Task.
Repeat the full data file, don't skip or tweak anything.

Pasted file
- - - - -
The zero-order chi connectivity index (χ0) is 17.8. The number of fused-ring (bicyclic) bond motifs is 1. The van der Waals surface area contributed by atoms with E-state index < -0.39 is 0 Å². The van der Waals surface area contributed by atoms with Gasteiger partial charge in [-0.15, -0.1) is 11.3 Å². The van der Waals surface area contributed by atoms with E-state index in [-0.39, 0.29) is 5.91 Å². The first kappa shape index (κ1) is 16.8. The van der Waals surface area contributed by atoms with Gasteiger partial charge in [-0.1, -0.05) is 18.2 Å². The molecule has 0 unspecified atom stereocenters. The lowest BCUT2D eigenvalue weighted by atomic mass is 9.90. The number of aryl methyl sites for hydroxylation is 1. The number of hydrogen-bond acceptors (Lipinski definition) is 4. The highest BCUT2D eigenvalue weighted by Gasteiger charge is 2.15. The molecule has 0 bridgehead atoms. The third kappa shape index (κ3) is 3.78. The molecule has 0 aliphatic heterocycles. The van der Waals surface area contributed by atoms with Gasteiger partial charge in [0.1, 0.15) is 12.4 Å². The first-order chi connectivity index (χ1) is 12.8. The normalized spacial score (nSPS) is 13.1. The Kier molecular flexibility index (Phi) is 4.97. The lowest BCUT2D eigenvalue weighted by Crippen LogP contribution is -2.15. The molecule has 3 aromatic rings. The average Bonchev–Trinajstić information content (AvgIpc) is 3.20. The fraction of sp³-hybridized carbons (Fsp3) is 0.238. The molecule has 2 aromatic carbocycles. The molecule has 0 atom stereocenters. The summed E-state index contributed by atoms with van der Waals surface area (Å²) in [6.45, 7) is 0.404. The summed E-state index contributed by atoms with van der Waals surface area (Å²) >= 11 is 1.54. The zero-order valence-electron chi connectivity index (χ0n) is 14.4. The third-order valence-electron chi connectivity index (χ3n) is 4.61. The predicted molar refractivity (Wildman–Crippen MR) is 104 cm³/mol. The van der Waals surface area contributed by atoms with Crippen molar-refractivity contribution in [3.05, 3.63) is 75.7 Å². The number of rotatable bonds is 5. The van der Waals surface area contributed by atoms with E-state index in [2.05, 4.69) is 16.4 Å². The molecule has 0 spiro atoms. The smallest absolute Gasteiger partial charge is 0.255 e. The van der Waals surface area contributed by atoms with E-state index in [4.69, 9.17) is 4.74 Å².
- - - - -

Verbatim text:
The zero-order chi connectivity index (χ0) is 17.8. The number of fused-ring (bicyclic) bond motifs is 1. The van der Waals surface area contributed by atoms with E-state index < -0.39 is 0 Å². The van der Waals surface area contributed by atoms with Gasteiger partial charge in [-0.15, -0.1) is 11.3 Å². The van der Waals surface area contributed by atoms with E-state index in [-0.39, 0.29) is 5.91 Å². The first kappa shape index (κ1) is 16.8. The van der Waals surface area contributed by atoms with Gasteiger partial charge in [-0.1, -0.05) is 18.2 Å². The molecule has 0 unspecified atom stereocenters. The lowest BCUT2D eigenvalue weighted by atomic mass is 9.90. The number of aryl methyl sites for hydroxylation is 1. The number of hydrogen-bond acceptors (Lipinski definition) is 4. The highest BCUT2D eigenvalue weighted by Gasteiger charge is 2.15. The molecule has 0 bridgehead atoms. The third kappa shape index (κ3) is 3.78. The molecule has 0 aliphatic heterocycles. The van der Waals surface area contributed by atoms with Gasteiger partial charge in [0.1, 0.15) is 12.4 Å². The first-order chi connectivity index (χ1) is 12.8. The normalized spacial score (nSPS) is 13.1. The Kier molecular flexibility index (Phi) is 4.97. The lowest BCUT2D eigenvalue weighted by Crippen LogP contribution is -2.15. The molecule has 3 aromatic rings. The average Bonchev–Trinajstić information content (AvgIpc) is 3.20. The fraction of sp³-hybridized carbons (Fsp3) is 0.238. The molecule has 2 aromatic carbocycles. The molecule has 0 atom stereocenters. The summed E-state index contributed by atoms with van der Waals surface area (Å²) in [6.45, 7) is 0.404. The summed E-state index contributed by atoms with van der Waals surface area (Å²) >= 11 is 1.54. The zero-order valence-electron chi connectivity index (χ0n) is 14.4. The third-order valence-electron chi connectivity index (χ3n) is 4.61. The predicted molar refractivity (Wildman–Crippen MR) is 104 cm³/mol. The van der Waals surface area contributed by atoms with Crippen molar-refractivity contribution in [3.05, 3.63) is 75.7 Å². The number of rotatable bonds is 5. The van der Waals surface area contributed by atoms with E-state index in [2.05, 4.69) is 16.4 Å². The molecule has 0 spiro atoms. The smallest absolute Gasteiger partial charge is 0.255 e. The van der Waals surface area contributed by atoms with E-state index in [4.69, 9.17) is 4.74 Å².